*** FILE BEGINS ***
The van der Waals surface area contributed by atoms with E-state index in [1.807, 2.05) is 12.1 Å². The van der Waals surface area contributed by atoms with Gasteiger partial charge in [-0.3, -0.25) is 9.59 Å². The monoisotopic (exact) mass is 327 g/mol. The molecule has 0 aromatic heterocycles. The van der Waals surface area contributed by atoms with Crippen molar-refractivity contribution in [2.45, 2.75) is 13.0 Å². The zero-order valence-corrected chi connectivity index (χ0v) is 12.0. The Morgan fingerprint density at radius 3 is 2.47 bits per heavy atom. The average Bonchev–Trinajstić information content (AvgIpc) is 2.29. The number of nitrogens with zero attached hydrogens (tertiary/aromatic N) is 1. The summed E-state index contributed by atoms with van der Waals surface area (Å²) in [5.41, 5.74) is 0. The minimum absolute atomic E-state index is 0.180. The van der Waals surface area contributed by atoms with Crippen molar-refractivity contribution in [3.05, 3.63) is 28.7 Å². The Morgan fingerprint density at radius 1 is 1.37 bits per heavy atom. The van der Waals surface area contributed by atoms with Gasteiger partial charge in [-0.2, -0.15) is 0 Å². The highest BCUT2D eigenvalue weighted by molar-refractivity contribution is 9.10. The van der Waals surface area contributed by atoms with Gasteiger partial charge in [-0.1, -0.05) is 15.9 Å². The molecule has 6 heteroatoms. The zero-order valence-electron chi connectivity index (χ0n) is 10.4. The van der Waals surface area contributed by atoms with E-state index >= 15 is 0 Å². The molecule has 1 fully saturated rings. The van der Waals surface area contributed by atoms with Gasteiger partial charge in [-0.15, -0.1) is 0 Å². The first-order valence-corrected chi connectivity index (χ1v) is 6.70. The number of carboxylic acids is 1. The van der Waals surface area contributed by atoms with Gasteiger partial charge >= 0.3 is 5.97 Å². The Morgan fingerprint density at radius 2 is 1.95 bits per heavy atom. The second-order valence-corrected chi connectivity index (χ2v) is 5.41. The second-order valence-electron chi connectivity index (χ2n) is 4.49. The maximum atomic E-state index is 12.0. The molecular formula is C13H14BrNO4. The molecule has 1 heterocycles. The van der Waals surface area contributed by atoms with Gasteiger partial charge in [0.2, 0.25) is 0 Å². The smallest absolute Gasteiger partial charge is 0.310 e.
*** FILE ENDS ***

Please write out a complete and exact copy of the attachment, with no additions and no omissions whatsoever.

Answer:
The van der Waals surface area contributed by atoms with E-state index in [1.807, 2.05) is 12.1 Å². The van der Waals surface area contributed by atoms with Gasteiger partial charge in [-0.3, -0.25) is 9.59 Å². The monoisotopic (exact) mass is 327 g/mol. The molecule has 0 aromatic heterocycles. The van der Waals surface area contributed by atoms with Crippen molar-refractivity contribution in [2.45, 2.75) is 13.0 Å². The zero-order valence-corrected chi connectivity index (χ0v) is 12.0. The Morgan fingerprint density at radius 3 is 2.47 bits per heavy atom. The average Bonchev–Trinajstić information content (AvgIpc) is 2.29. The number of nitrogens with zero attached hydrogens (tertiary/aromatic N) is 1. The summed E-state index contributed by atoms with van der Waals surface area (Å²) in [5.41, 5.74) is 0. The minimum absolute atomic E-state index is 0.180. The van der Waals surface area contributed by atoms with Crippen molar-refractivity contribution in [3.05, 3.63) is 28.7 Å². The Morgan fingerprint density at radius 1 is 1.37 bits per heavy atom. The van der Waals surface area contributed by atoms with Gasteiger partial charge in [-0.2, -0.15) is 0 Å². The highest BCUT2D eigenvalue weighted by molar-refractivity contribution is 9.10. The van der Waals surface area contributed by atoms with Gasteiger partial charge in [-0.1, -0.05) is 15.9 Å². The molecule has 6 heteroatoms. The zero-order valence-electron chi connectivity index (χ0n) is 10.4. The van der Waals surface area contributed by atoms with E-state index >= 15 is 0 Å². The molecule has 1 fully saturated rings. The van der Waals surface area contributed by atoms with Gasteiger partial charge in [-0.15, -0.1) is 0 Å². The first-order valence-corrected chi connectivity index (χ1v) is 6.70. The number of carboxylic acids is 1. The van der Waals surface area contributed by atoms with Gasteiger partial charge >= 0.3 is 5.97 Å². The Morgan fingerprint density at radius 2 is 1.95 bits per heavy atom. The second-order valence-corrected chi connectivity index (χ2v) is 5.41. The second-order valence-electron chi connectivity index (χ2n) is 4.49. The maximum atomic E-state index is 12.0. The molecular formula is C13H14BrNO4. The molecule has 1 heterocycles. The van der Waals surface area contributed by atoms with Gasteiger partial charge in [0.2, 0.25) is 0 Å². The smallest absolute Gasteiger partial charge is 0.310 e.